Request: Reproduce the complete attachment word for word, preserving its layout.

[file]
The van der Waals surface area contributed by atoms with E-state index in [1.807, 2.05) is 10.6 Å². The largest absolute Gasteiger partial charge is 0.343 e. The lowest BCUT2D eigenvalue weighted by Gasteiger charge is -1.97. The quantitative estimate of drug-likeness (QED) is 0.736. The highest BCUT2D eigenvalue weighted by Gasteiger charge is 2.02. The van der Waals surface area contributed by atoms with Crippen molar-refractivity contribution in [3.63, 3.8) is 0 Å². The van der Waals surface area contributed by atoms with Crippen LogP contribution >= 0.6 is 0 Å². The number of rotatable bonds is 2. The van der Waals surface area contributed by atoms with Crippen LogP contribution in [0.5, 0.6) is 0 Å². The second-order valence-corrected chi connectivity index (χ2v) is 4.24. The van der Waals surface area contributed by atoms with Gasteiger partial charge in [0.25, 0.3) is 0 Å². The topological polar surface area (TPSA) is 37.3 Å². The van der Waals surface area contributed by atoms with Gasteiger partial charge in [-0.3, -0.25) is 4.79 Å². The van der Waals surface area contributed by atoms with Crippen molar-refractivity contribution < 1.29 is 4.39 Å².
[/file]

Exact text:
The van der Waals surface area contributed by atoms with E-state index in [1.807, 2.05) is 10.6 Å². The largest absolute Gasteiger partial charge is 0.343 e. The lowest BCUT2D eigenvalue weighted by Gasteiger charge is -1.97. The quantitative estimate of drug-likeness (QED) is 0.736. The highest BCUT2D eigenvalue weighted by Gasteiger charge is 2.02. The van der Waals surface area contributed by atoms with Crippen molar-refractivity contribution in [3.63, 3.8) is 0 Å². The van der Waals surface area contributed by atoms with Crippen LogP contribution >= 0.6 is 0 Å². The number of rotatable bonds is 2. The van der Waals surface area contributed by atoms with Crippen LogP contribution in [0.5, 0.6) is 0 Å². The second-order valence-corrected chi connectivity index (χ2v) is 4.24. The van der Waals surface area contributed by atoms with Gasteiger partial charge in [0.25, 0.3) is 0 Å². The topological polar surface area (TPSA) is 37.3 Å². The van der Waals surface area contributed by atoms with Gasteiger partial charge in [-0.3, -0.25) is 4.79 Å². The van der Waals surface area contributed by atoms with Crippen molar-refractivity contribution < 1.29 is 4.39 Å².